Gossip and rumours in the workplace are counter-productive and create difficulties for all managers. If not handled correctly, gossip can lead to accusations of bullying, blast stress levels through the roof and cause the loss of good staff. Kate Kerrison reports.
With the Oxford Dictionary defining gossip as casual conversation it is not surprising that gossip has long remained unchallenged as a form of destructive workplace behaviour.
Phoebe* was the subject of gossip in a fast-paced publishing house and saw first-hand how unproductive it could be for both the individual and the organisation.
The gossip began after establishing a relationship with a colleague, over the age of consent, unattached and not outside any company policy on such matters, which we attempted to keep confidential in its initial stages, she says.
Outside of work hours and away from the office, a colleague spied us together, setting off office gossip that took on a life of its own and began to impact on day-to-day office life.
It was a workplace where internal and external competition was fierce and strong intra-office rivalries had formed, along with internal cliques dividing the troops. Management had taken no action.
The gossip just compounded what was an already stressful, deadline-driven role, and added layers of complexity to day-to-day office life that distracted from the job at hand.
I wasn’t able to perform to the best of my ability due to work stress, and that, at times, dented my professional confidence, which in turn affected my overall sense of self.
I ended up leaving the organisation: I wouldn’t say gossip was the main reason but it certainly made the decision to go easier.
And Phoebe says hers was not an isolated case: People’s out-of-office lives seemed fair game all-round.
For Dr Peter Cotton, one of Australia ‘s leading specialists in organisational behaviour, Phoebe’s situation is a common one.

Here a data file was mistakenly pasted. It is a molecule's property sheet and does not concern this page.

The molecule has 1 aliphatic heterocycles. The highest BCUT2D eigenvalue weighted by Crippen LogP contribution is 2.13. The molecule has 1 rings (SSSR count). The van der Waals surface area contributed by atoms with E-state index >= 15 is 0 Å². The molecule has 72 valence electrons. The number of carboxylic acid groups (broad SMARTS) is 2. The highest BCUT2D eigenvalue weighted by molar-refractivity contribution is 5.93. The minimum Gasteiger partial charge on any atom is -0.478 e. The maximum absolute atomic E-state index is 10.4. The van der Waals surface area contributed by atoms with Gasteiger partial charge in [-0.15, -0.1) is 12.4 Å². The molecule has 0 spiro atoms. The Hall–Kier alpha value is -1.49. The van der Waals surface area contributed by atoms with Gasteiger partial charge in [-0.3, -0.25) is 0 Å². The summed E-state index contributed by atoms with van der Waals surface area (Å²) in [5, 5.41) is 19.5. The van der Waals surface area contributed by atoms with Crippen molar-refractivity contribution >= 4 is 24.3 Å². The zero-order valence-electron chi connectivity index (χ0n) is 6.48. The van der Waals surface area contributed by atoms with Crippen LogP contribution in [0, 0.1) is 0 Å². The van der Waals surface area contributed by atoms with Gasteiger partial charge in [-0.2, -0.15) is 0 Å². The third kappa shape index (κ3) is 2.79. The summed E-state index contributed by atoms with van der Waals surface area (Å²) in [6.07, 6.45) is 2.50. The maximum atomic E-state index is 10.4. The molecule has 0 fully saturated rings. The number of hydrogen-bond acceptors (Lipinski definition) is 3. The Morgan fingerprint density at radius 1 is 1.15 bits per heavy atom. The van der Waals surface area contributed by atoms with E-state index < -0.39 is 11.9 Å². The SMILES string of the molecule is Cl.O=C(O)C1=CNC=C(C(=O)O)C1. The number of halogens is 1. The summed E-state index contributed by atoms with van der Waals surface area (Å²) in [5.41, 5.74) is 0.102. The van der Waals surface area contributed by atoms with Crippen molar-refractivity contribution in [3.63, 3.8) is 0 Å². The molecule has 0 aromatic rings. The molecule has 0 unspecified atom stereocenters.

In my view, if there is a significant level of rumour and gossip in the workplace typically that will be reflected in engagement and morale problems. People will tend to be more negative and focus on things that are not constructive, Dr Cotton says.
If they are gossiping or feel they are being gossiped about, they are not fulsomely involved in their work.
It can cause significant problems organisationally. It can create a slippery slope an environment where more negative behaviour is tolerated and that then becomes a precursor to more serious issues such as workplace violence and harassment.
However, Dr Cotton sees gossip as distinct from bullying. He says gossip is looked at more as a subtle kind of counter-productive behaviour.
Organisationally, at the moment, in terms of academic literature, there is a lot of focus on low-level mistreatment and incivility.
Denise Sykes, a Senior Consultant with management consultancy, The Nous Group, specialises in managing the workplace climate as well as the workplace culture.
I have come out of the workers’ compensation environment and I have seen a significant number of claims arise over bullying. Without exception, there has been an element of gossip, Sykes says.
It relates to unmanaged behaviour in the workplace. It is not always stated as unacceptable, so it goes unchecked.
She says that when people gossip, they are bringing their own personal agendas to the office and are forgetting their contract of employment.
When people gossip they forget they are employees of an organisation and they are behaving unprofessionally. They are having a personal impact. It really is a risk to health and safety.
Sykes has been working with businesses to define what is acceptable behaviour in the workplace, and what is not, and argues that behaviour in the workplace should be managed the same way as companies manage their relationships and interaction with clients, customers and the external environment.
It is about looking at these counter-productive workplace behaviours like gossip, favouritism, cynicism and negative talk; the things you would not normally define.
I have categorised them as risks and applied an audit philosophy to the process. If they were physical risks you would say it was an unsafe workplace.
Given her background in the workers’ compensation area, Sykes has spent time analysing the affects of counter-productive workplace behaviours on organisations. A correlation is clear between the workplace climate and the time it takes people to come back to work.
If they are treated with courtesy and respect in the workplace, they are more likely to return to the workplace.
And she says this is an issue much broader that the workplace.